Having not long come to terms with the full implications of the abolition of feudal tenure, coneyancers are now facing a series of new challenges. Some, such as the rollout of ARTL, have been widely welcomed.
Others less so. The meat is shortly to be put on the bones of the Housing (Scotland) Act 2006, the legislation allowing the introduction of purchasers’ information packs (PIPs) containing single surveys.
The consultation on the detailed draft regulations under the Housing Act is due to begin this month (January), before the final regulations emerge in 2008. In response, the Society is keen to gauge the opinions of practitioners, with an online survey launched this month, to establish the best way forward.
The issues surrounding the single survey have been well rehearsed. Will purchasers trust a survey produced by the seller, particularly if they don’t have the opportunity to approach the surveyor? Will single surveys encourage sellers to renovate their properties? Will underpricing disappear? Are multiple surveys still a problem, given the use of offers subject to survey, and could single surveys paradoxically lead to a resurgence in the problem? What of those selling in slower markets, if a single survey becomes out of date?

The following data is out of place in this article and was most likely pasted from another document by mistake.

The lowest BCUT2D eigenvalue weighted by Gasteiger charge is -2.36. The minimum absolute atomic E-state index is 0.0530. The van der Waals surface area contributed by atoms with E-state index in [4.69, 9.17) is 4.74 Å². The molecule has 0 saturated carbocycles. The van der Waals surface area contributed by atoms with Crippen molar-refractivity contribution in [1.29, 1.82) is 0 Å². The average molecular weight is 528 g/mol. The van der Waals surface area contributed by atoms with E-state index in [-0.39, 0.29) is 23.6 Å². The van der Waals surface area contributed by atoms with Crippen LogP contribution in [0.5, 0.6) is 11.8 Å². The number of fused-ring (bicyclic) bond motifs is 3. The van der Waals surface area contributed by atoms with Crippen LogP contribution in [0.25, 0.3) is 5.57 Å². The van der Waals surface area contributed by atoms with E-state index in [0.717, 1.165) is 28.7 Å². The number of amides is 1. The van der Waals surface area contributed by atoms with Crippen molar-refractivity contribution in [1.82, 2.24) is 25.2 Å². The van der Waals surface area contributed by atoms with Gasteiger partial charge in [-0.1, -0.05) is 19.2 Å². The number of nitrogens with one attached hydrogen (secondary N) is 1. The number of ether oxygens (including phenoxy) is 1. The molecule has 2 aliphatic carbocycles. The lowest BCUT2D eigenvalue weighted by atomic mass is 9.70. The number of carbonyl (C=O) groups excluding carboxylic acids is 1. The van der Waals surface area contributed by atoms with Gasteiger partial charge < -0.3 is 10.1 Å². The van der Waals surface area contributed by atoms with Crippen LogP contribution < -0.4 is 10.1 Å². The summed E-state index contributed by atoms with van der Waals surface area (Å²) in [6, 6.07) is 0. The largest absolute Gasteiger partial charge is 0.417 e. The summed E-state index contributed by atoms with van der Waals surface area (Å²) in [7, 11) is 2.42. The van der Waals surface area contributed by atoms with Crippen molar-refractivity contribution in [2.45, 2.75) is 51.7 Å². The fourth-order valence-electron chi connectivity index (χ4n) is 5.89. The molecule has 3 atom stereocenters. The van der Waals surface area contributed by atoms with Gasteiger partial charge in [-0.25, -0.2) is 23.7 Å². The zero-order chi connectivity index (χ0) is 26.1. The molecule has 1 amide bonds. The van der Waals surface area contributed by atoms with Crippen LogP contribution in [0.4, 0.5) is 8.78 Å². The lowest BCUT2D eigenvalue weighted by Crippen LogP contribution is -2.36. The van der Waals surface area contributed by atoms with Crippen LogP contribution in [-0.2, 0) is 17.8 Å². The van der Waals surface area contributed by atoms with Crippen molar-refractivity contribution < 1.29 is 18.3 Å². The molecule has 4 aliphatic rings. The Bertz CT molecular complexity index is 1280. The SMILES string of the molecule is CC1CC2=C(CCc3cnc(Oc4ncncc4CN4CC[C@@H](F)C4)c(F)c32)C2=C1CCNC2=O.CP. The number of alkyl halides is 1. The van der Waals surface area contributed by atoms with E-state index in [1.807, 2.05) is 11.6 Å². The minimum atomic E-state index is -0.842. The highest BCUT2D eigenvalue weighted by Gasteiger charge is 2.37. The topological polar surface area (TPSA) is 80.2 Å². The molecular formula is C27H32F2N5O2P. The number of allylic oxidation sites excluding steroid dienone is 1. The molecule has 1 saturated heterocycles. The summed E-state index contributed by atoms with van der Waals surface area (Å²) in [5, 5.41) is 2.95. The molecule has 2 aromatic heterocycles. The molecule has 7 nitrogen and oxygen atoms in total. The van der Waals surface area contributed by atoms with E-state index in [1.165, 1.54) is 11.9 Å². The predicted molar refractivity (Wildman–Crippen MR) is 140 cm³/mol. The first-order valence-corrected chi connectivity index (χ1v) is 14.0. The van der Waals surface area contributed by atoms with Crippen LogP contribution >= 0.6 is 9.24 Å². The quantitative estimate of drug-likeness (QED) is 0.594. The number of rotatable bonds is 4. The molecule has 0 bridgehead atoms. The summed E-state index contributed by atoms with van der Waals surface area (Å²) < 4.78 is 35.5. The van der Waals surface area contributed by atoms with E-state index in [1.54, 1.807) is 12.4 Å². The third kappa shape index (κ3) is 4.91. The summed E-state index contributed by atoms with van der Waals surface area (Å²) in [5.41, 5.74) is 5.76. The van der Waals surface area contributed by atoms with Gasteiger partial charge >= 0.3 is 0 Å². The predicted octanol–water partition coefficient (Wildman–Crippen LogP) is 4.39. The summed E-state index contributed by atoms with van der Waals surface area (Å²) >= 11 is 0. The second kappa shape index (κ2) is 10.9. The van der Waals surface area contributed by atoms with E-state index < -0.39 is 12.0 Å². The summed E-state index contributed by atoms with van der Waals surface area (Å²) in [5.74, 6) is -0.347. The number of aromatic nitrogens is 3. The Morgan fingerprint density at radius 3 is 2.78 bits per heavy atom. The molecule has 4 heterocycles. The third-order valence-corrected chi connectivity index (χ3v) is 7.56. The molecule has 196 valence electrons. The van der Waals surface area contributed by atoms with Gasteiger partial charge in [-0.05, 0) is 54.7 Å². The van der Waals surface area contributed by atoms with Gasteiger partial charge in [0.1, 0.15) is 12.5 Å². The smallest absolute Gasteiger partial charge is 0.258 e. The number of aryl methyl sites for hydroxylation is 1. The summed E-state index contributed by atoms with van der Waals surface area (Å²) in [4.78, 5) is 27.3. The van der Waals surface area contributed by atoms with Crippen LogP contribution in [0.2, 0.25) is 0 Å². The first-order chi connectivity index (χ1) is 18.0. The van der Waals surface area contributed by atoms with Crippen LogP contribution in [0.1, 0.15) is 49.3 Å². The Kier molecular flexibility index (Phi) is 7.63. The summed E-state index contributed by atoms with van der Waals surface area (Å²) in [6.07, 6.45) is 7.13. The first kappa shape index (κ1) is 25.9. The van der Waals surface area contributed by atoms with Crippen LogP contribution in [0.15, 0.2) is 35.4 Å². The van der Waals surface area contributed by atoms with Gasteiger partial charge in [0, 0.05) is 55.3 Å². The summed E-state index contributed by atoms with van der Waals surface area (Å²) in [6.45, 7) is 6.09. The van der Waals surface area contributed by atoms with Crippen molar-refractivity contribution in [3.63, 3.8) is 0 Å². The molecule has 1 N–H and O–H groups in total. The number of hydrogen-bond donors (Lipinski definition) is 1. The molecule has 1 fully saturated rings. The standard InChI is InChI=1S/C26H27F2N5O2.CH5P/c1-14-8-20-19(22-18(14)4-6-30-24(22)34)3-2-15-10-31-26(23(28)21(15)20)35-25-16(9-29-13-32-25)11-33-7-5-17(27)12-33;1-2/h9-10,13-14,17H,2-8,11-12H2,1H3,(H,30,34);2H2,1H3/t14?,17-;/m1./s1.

Solicitors have responded to the challenge of providing buyers with more information. Along with an energy certificate, the property sale questionnaire (Journal, November 2006, 48), which contains practical information about the property, such as maintenance contracts and access rights, would also form part of the PIP. Indeed, PSQs could soon become standard for Scottish firms associated with the Edinburgh Solicitors Property Centre, which has 320 UK members.
Janette Wilson, Convener of the Society’s Conveyancing Committee, commented: “Opposition to the single survey is not based on the effects on solicitors’ workload or work practices. People will not stop buying and selling houses – I think the effect would be very neutral on the profession. The Society’s concerns are based on the effect on the consumer.
“For the majority of people, buying a house is the biggest purchase they will ever make and it’s important that we continue to work to improve the process of buying or selling a home in Scotland. That is the point of the online survey – we want to know exactly what practitioners think so that we can make further improvements and help to inform the ongoing debate. In the meantime, the Society will continue to engage with the Scottish Executive to make sure that any product launched is as good as it can be.”
Ross Mackay, lead residential property partner at HBJ Gateley Wareing, agrees. “No-one knows what the effect of the single survey would be on the market, but it would be a major change in practice for the consumer, rather than the solicitor. It is our clients who will be affected by this – solicitors have no axe to grind and are not acting out of self-interest.
“If practitioners are concerned about the impact on their clients, they should raise the issue in their local press or with their MSPs.”